Rushdie, Fitzgerald & Austen

So yeah, I’ve been book shopping again. And I really shouldn’t. It’s not like I haven’t got enough books to read. I really haven’t anything to say in my defense – except, well, it’s books and I love books. I was at the university for a job interview and of course, had to visit the book store. Here’s what I got.

Salam Rushdie: Midnight’s Children

Salman Rushdie is a very fascinating man. I follow him on twitter and he always has something interesting to say. He has written a lot of books and I’ve only read one of them so far, The Satanic Verse. This was one of those books where I felt, that I wasn’t clever enough – or at least hadn’t enough knowledge about it’s subject. I’ve been wanting to read Midnight’s Children for several years and I hope to get around to reading it even though I already have one Rushdie novel on my list of books I want to read this year. Rushdie is an author that I really hope I can get into – his books sounds so good. Besides, Midnight’s Children won the Booker of Bookers in 2008 – as well as the Best of Bookers in 1993 after first winning the Man Booker Prize in 1981.

About the book:

Born at the stroke of midnight at the exact moment of India’s independence, Saleem Sinai is a special child. However, this coincidence of birth has consequences he is not prepared for: telepathic powers connect him with 1,000 other ‘midnight’s children’ all of whom are endowed with unusual gifts. Inextricably linked to his nation, Saleem’s story is a whirlwind of disasters and triumphs that mirrors the course of modern India at its most impossible and glorious.

F. Scott Fitzgerald: The Great Gatsby

Years ago I watched The Great Gatsby with Robert Redford. I didn’t get it. I don’t remember anything from it except that it was Robert Redford. I think it’s one of those stories that you can’t appreciate before you reach a certain level of maturity. I’ve read some interesting reviews of this recently and I think – or at least hope – that I have reached a high enough level of maturity now to get it. By the way, I noticed that this year there’s new movie version of this story out – of course with Leonardo di Caprio …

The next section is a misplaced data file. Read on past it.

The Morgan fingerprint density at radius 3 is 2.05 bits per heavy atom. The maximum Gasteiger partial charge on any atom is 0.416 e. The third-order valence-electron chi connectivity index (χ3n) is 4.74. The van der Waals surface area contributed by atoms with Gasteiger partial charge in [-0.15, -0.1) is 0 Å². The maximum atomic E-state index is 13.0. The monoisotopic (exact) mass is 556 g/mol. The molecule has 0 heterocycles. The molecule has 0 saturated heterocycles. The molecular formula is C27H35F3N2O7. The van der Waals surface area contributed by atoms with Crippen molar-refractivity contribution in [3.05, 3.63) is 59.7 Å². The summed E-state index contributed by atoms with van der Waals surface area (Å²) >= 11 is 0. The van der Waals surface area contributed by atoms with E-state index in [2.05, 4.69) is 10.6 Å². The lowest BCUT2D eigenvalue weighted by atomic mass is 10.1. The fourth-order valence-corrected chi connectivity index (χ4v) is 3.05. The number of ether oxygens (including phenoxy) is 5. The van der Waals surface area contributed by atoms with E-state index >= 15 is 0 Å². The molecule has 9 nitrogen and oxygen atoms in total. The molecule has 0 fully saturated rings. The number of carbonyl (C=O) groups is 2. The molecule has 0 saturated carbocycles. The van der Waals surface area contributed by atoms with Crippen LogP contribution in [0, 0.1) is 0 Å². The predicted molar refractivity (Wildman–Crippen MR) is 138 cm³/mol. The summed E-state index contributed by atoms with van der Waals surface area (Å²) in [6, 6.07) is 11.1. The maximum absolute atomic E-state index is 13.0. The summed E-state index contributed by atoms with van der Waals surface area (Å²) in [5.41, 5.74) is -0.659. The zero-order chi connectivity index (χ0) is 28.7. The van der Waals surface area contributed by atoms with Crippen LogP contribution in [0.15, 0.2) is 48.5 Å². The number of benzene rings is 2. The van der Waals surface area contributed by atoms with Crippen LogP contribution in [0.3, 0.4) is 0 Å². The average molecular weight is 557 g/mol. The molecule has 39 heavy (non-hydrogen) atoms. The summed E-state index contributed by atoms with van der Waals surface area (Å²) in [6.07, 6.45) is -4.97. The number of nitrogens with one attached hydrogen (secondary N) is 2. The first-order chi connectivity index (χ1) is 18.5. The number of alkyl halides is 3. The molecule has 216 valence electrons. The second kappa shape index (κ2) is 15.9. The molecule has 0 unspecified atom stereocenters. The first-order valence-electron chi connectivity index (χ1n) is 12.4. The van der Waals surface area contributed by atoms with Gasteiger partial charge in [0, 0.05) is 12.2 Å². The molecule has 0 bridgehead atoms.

About the book:

The parties at Gatsby’s Long Island mansion were legendarily glamorous affairs. Yet amid the throng of guests, starlets and champagne waiters, their host would appear oddly aloof. For there was only one person Jay Gatsby sought to impress. She was Daisy Buchanan: married, elegant, seducing men with a silken charisma and ‘a voice … full of money’. As Gatsby pursues shady deals and his doomed obsession with Daisy, F. Scott Fitzgerald distills the essence of the Jazz Age, and probes to the empty heart of the American Dream.

Jane Austen: Northanger Abbey

I’ve read three of Jane Austen’s novels so far – Pride and Prejudice, Sense and Sensibility and Emma. I liked them all three – I preferred Pride and Prejudice (although I think I prefer P & P with Colin Firth). I’m looking forward to reading this one. There’s just something about Austen, I like. Even though this book on the surface doesn’t sound special, I’m sure it is good since it’s Austen.

About the book:

Catherine Morland, an unremarkable tomboy as a child, is thrown amongst all the ‘difficulties and dangers’ of Bath at the ripe age of seventeen. Armed with an unworldly charm and a vivic imagination, she must overcome the caprices of elegant society, encountering along the way such characters as the vacuous Mrs Allen, coquettish Isabella and the brash bully John Thorpe. Catherine’s invitation to Northanger Abbey, in her eyes a haven of coffins, skeletons and other Gothic devices, does lead to an adventure, though one she didn’t expect, and her misjudgement of the ambitious, somewhat villainous General Tilney is not wholly unjustified. However, with the aid of the ‘unromantic’ hero Henry Tilney, Catherine gradually progresses towards maturity and self-knowledge.

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